Whether you are worried about federal estate taxes or simply want to pass assets to someone without the hassle of filing a gift tax return, this article explains several options that you should consider. This year, the unified federal estate and gift tax exclusion (“Unified Exclusion”) amount is $5,340,000. This $5,340,000 of your assets may be transferred during your life or at your passing without any liability for gift, estate, or generation skipping transfer taxes (“Transfer Taxes”). For a married individual, any Unified Exclusion not used by your spouse during his or her life or at his or her demise may be used by you under the portability rules.
The gift tax annual exclusion (“Annual Exclusion”) for 2014 is $14,000. This means an individual may gift up to $14,000 a year per person free of any transfer tax liability or requirement to file a gift tax return and not reduce his or her Unified Exclusion. A married couple may collectively gift $28,000 per person per year. For example, parents could give their children up to $28,000 each year free of Transfer Taxes.
In order to qualify for the Annual Exclusion, the transfer must be an irrevocable gift of a present interest in property. In general, giving money or property outright and free of trust to an individual would qualify for the Annual Exclusion. Please keep in mind that all gifts made to someone during any calendar year count towards the Annual Exclusion and consider other gifts you have made or will make to someone during the year before making a lump sum $14,000 gift.
Annual Exclusion gifting is a great strategy for individuals who wish to decrease the value of their gross estate or simply want to give without filing a gift tax return. If you are giving to limit federal estate taxes, it is a good idea to give assets that will have the largest future appreciation because this has the greatest reduction in your gross estate.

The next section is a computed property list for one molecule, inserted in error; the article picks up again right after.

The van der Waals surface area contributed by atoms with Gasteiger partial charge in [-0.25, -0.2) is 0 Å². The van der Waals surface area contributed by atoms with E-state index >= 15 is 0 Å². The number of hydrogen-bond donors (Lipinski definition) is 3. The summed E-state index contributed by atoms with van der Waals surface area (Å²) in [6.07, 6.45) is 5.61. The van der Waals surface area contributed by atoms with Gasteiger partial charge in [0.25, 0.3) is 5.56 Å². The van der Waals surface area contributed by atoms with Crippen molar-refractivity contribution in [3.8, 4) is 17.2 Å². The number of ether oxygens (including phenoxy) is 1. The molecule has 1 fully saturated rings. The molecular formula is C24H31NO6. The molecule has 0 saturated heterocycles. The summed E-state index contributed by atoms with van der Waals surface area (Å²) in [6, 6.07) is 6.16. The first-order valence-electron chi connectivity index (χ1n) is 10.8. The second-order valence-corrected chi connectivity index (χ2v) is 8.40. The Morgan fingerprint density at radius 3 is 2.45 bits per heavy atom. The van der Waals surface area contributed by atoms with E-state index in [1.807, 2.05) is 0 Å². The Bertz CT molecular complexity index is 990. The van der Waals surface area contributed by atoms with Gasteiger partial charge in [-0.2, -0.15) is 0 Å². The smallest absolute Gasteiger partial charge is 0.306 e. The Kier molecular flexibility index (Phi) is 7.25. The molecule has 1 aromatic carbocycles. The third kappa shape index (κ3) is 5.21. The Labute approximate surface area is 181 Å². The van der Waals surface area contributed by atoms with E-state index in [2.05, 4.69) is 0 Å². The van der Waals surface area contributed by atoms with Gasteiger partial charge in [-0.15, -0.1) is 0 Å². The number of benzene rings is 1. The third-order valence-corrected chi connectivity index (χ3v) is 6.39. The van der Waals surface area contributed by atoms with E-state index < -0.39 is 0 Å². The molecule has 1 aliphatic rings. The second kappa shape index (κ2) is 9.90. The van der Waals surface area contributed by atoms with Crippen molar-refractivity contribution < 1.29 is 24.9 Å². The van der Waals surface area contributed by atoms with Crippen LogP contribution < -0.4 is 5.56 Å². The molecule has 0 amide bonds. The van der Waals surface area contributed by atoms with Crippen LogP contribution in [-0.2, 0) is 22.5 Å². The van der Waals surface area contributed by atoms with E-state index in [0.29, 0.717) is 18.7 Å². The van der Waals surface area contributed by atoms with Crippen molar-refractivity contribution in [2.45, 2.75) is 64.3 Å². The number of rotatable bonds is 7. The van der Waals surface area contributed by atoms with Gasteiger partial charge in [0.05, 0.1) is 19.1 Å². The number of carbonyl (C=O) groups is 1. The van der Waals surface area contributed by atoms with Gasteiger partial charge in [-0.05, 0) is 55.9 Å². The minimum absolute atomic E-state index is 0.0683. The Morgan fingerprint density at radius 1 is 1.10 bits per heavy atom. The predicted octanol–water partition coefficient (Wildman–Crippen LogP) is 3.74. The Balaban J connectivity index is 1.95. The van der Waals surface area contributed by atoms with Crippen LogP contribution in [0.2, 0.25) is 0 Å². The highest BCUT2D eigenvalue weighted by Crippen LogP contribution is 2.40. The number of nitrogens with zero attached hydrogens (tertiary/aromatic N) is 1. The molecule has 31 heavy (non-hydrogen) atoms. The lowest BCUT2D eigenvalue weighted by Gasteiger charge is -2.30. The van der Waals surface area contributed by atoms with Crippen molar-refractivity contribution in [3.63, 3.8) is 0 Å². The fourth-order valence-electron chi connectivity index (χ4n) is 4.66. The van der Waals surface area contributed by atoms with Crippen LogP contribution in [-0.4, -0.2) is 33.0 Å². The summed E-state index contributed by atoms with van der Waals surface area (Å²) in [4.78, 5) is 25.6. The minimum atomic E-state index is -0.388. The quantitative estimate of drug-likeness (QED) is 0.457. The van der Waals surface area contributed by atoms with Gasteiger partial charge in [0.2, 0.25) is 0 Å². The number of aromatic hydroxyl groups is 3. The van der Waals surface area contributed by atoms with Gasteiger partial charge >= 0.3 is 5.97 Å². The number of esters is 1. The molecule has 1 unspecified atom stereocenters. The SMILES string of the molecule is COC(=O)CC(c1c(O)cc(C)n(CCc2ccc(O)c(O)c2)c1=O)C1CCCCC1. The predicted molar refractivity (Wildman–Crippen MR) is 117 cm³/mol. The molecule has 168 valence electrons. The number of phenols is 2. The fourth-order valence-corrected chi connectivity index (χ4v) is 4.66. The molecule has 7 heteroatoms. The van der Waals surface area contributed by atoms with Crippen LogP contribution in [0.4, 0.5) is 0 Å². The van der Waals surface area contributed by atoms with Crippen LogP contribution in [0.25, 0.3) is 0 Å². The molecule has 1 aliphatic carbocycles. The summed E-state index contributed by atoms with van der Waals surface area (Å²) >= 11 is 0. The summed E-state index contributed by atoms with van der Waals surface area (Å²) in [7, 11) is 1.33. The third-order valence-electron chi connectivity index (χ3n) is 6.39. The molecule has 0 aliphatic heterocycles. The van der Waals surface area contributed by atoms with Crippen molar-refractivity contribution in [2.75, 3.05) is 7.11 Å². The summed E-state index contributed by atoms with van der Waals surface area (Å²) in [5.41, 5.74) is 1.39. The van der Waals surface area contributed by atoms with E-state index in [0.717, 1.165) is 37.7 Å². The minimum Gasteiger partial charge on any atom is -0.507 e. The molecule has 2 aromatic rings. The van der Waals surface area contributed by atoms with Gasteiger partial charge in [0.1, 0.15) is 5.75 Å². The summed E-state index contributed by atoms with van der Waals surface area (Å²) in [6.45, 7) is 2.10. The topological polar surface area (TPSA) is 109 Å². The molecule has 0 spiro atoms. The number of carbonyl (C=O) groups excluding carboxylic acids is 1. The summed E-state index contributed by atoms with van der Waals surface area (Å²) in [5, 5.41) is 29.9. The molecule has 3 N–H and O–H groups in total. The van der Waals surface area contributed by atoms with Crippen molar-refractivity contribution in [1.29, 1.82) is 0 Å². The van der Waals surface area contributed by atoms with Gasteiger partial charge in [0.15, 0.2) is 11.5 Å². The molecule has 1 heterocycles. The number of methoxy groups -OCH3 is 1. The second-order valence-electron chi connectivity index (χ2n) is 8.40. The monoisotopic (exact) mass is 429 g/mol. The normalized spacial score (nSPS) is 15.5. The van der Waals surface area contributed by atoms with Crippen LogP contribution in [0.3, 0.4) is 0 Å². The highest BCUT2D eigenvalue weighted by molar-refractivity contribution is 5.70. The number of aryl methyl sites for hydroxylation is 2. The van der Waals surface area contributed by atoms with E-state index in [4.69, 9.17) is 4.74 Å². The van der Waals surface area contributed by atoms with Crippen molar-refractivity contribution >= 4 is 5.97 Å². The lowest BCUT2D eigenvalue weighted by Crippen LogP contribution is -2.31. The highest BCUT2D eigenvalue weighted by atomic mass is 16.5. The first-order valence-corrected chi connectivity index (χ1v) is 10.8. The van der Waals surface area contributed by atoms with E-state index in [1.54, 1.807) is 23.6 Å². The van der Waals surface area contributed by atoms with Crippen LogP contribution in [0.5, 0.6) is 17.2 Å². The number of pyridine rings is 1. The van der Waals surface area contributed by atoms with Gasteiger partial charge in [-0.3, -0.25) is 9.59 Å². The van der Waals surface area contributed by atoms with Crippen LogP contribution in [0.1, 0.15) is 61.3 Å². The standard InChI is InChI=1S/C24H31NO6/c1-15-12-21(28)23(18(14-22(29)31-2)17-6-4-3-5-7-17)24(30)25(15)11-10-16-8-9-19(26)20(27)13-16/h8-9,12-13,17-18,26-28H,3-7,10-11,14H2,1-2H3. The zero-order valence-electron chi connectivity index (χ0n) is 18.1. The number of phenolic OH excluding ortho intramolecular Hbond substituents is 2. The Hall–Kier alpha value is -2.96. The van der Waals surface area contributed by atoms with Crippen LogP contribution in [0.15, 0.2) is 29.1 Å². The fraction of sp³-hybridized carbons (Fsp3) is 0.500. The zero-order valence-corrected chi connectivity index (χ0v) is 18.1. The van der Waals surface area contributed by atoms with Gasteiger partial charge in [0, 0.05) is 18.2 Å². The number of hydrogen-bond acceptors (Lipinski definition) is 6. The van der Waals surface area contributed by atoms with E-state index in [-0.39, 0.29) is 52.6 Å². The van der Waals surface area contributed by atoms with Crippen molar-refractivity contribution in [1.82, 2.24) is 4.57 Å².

In addition to the Annual Exclusion, an unlimited amount of medical and tuition expenses may be paid on behalf of someone without incurring transfer taxes. The key to this exclusion is that the payment must go directly to the medical or educational institution; the payment may not go to the individual for payment of the expenses. This method of gifting is commonly used by grandparents to pay for their grandchildren’s private school or university tuition.
In deciding whether gifting strategies are appropriate for you, you should keep in mind that gifts in excess of the Annual Exclusion may trigger Transfer Taxes and likely require you to file a gift tax return. As mentioned above, you should take into account the basis of the property before giving because the recipient generally receives the transferor’s basis for income tax purposes. If you have questions about annual gifting, you should speak with your estate planning attorney or tax advisor.
This newsletter is for general information and education purposes only.
It is not offered as legal advice or legal opinion.
To the extent this message contains tax advice, the U.S. Treasury Department requires us to inform you that any advice in this letter is not intended or written by our firm to be used, and cannot be used by any taxpayer, for the purpose of avoiding any penalties that may be imposed under the Internal Revenue Code. Advice from our firm relating to Federal tax matters may not be used in promoting, marketing or recommending any entity, investment plan or arrangement to any taxpayer.